The border was both classic and bureaucratic. A single lane bridge over a river cut through a deep gorge, with soldiers from each side arranged next to the line of control – the stuff of Cold War movies (or the opening sequence of Die Another Day for the younger generation). Then a laborious hour-long process of form filling, stamping, correcting, re-stamping and finally getting the signature of the chief immigration officer, who has to personally sign each visa. By hand. Not that the visa was actually needed to enter the country – the visa office was just a door on the street that we could well have just wandered past and into town if we didn’t have a guide with us!

The Costa Rican element of the journey came from the glorious green forest cut by a wide river, around which our dusty and landslide-evident road wound and precariously leapt. Luscious, balmy and humid – none of which I’d have previously thought would fit Nepal. Oh, and cramped, sweaty and bumpy on the bus, which fitted the bill more!

So we bade our farewells to The Rooftop of the World, and to the great friends we’d made on the trip from Beijing. We’re hoping to catch up with some folks in Delhi in a few weeks time, and others hopefully back in London – or elsewhere in the world. It’s strange to think back now to three weeks ago, indulging in Peking Duck on the first night, and the experiences we’ve had since then – seeing hundreds of people doing salsa/chinese crossover dancing on the streets of Beijing at night; shopping in The Gates Of Hell (massive supermarket, I’ll explain another time); crazy food – and being ripped off – at the night market; friendly shared gestures and photos with Buddhist Nuns; and the sight of Everest at last after the longest bumpy road imaginable!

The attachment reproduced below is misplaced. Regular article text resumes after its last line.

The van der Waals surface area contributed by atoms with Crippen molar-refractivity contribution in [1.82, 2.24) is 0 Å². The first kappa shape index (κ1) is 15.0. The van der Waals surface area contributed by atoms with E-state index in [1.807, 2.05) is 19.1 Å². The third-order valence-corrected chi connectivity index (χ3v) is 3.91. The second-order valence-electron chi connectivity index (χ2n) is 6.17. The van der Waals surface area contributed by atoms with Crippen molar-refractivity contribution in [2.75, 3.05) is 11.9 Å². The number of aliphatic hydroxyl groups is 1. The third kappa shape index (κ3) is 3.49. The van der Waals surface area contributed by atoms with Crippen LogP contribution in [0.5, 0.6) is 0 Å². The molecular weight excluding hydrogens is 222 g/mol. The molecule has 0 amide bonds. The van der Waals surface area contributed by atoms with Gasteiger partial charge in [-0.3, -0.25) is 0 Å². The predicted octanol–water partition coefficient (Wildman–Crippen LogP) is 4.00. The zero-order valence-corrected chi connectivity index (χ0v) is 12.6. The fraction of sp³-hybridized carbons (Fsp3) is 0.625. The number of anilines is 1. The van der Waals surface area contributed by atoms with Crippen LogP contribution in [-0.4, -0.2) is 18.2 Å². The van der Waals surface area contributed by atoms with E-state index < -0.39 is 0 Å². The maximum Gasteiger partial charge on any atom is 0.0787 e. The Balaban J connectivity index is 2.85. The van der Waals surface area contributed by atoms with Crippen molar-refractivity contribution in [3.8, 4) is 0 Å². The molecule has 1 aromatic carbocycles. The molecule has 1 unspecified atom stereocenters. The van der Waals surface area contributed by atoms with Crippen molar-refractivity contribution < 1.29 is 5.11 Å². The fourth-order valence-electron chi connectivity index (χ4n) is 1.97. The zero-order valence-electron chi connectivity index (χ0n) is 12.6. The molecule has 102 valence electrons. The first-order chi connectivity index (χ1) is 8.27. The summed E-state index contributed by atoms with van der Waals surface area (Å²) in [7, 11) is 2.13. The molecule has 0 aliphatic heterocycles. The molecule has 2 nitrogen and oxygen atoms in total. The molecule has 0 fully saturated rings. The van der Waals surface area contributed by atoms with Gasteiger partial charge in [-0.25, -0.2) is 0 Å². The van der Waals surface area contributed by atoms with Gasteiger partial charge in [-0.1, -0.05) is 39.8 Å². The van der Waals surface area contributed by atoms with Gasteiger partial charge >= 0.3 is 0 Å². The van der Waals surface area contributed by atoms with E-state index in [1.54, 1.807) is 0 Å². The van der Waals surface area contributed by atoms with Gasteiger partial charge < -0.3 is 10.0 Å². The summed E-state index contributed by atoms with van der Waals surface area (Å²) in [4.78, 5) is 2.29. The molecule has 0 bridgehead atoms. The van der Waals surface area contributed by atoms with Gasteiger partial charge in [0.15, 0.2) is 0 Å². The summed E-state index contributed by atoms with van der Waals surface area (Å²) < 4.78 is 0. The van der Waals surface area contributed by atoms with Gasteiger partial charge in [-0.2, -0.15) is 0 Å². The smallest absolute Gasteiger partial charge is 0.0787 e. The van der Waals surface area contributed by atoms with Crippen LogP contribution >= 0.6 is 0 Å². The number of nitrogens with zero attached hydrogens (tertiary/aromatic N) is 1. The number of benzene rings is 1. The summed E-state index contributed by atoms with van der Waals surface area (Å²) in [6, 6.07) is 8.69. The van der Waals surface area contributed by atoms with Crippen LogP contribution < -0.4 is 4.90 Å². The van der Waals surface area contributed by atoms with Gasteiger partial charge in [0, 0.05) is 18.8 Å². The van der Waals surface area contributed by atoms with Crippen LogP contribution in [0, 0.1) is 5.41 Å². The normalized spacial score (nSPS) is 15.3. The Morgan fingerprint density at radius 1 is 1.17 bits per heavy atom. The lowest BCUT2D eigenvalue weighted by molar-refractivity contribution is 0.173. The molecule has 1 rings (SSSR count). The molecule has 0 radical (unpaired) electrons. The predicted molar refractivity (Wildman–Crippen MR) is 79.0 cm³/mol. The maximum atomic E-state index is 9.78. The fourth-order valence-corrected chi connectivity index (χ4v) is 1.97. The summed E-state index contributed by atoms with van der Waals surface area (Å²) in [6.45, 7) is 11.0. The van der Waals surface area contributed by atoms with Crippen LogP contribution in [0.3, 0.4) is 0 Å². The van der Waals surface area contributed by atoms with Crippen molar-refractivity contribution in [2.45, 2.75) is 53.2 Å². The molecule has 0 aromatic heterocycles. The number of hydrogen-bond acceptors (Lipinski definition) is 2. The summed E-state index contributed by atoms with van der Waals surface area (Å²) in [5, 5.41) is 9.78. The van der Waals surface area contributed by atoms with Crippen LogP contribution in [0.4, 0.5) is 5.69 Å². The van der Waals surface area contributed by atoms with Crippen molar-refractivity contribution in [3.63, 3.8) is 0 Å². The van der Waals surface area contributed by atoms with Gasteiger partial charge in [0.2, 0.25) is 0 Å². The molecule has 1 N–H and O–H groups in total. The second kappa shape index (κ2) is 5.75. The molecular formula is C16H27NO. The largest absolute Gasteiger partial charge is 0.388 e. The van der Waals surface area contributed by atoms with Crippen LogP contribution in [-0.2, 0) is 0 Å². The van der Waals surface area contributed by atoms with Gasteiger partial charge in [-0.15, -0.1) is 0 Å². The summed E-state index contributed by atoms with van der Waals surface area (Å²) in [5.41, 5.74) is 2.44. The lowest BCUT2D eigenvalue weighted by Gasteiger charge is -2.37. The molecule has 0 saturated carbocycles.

Kathmandu feels so much more like India than China, with brightly coloured hand-painted adverts covering shop shutters, the continual screech of car horns (often musical), and the fabulous wafting smell of curry. It’s a lot more frantic and noisy than I’d imagined – probably closer to my vision of Bangkok than a centre for trekking. Each narrow street of the Thamel district is teeming with honking motorbikes and rickshaws jostling for space among the pedestrians, and it’s easy to get a headache after just a few minutes.